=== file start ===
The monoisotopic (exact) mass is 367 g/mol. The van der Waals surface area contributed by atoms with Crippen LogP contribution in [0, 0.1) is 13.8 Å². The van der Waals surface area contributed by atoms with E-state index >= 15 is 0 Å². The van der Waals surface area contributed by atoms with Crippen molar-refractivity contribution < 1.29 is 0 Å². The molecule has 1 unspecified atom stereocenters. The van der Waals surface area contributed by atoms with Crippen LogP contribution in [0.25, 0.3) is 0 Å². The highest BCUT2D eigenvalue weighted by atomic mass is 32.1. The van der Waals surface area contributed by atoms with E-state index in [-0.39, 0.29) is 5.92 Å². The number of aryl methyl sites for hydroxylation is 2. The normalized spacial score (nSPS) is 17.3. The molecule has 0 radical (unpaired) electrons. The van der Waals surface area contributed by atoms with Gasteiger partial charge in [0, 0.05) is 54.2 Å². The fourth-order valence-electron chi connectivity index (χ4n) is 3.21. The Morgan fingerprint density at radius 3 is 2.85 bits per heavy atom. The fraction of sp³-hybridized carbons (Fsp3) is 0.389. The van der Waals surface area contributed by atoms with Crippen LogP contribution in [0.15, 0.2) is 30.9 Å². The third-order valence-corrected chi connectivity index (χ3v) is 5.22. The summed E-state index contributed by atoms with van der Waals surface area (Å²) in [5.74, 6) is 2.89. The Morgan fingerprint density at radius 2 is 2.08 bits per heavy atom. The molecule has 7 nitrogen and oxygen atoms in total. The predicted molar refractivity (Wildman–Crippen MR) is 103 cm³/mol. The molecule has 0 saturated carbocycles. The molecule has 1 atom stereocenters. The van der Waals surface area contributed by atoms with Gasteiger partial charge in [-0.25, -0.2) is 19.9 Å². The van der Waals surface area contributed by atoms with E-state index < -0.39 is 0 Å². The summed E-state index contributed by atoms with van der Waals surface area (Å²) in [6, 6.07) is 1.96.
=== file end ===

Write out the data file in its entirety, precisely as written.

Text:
The monoisotopic (exact) mass is 367 g/mol. The van der Waals surface area contributed by atoms with Crippen LogP contribution in [0, 0.1) is 13.8 Å². The van der Waals surface area contributed by atoms with E-state index >= 15 is 0 Å². The van der Waals surface area contributed by atoms with Crippen molar-refractivity contribution < 1.29 is 0 Å². The molecule has 1 unspecified atom stereocenters. The van der Waals surface area contributed by atoms with Crippen LogP contribution in [0.25, 0.3) is 0 Å². The highest BCUT2D eigenvalue weighted by atomic mass is 32.1. The van der Waals surface area contributed by atoms with E-state index in [-0.39, 0.29) is 5.92 Å². The number of aryl methyl sites for hydroxylation is 2. The normalized spacial score (nSPS) is 17.3. The molecule has 0 radical (unpaired) electrons. The van der Waals surface area contributed by atoms with Gasteiger partial charge in [0, 0.05) is 54.2 Å². The fourth-order valence-electron chi connectivity index (χ4n) is 3.21. The Morgan fingerprint density at radius 3 is 2.85 bits per heavy atom. The fraction of sp³-hybridized carbons (Fsp3) is 0.389. The van der Waals surface area contributed by atoms with Crippen LogP contribution in [0.15, 0.2) is 30.9 Å². The third-order valence-corrected chi connectivity index (χ3v) is 5.22. The summed E-state index contributed by atoms with van der Waals surface area (Å²) in [5.74, 6) is 2.89. The Morgan fingerprint density at radius 2 is 2.08 bits per heavy atom. The molecule has 7 nitrogen and oxygen atoms in total. The predicted molar refractivity (Wildman–Crippen MR) is 103 cm³/mol. The molecule has 0 saturated carbocycles. The molecule has 1 atom stereocenters. The van der Waals surface area contributed by atoms with Gasteiger partial charge in [-0.25, -0.2) is 19.9 Å². The van der Waals surface area contributed by atoms with E-state index < -0.39 is 0 Å². The summed E-state index contributed by atoms with van der Waals surface area (Å²) in [6, 6.07) is 1.96.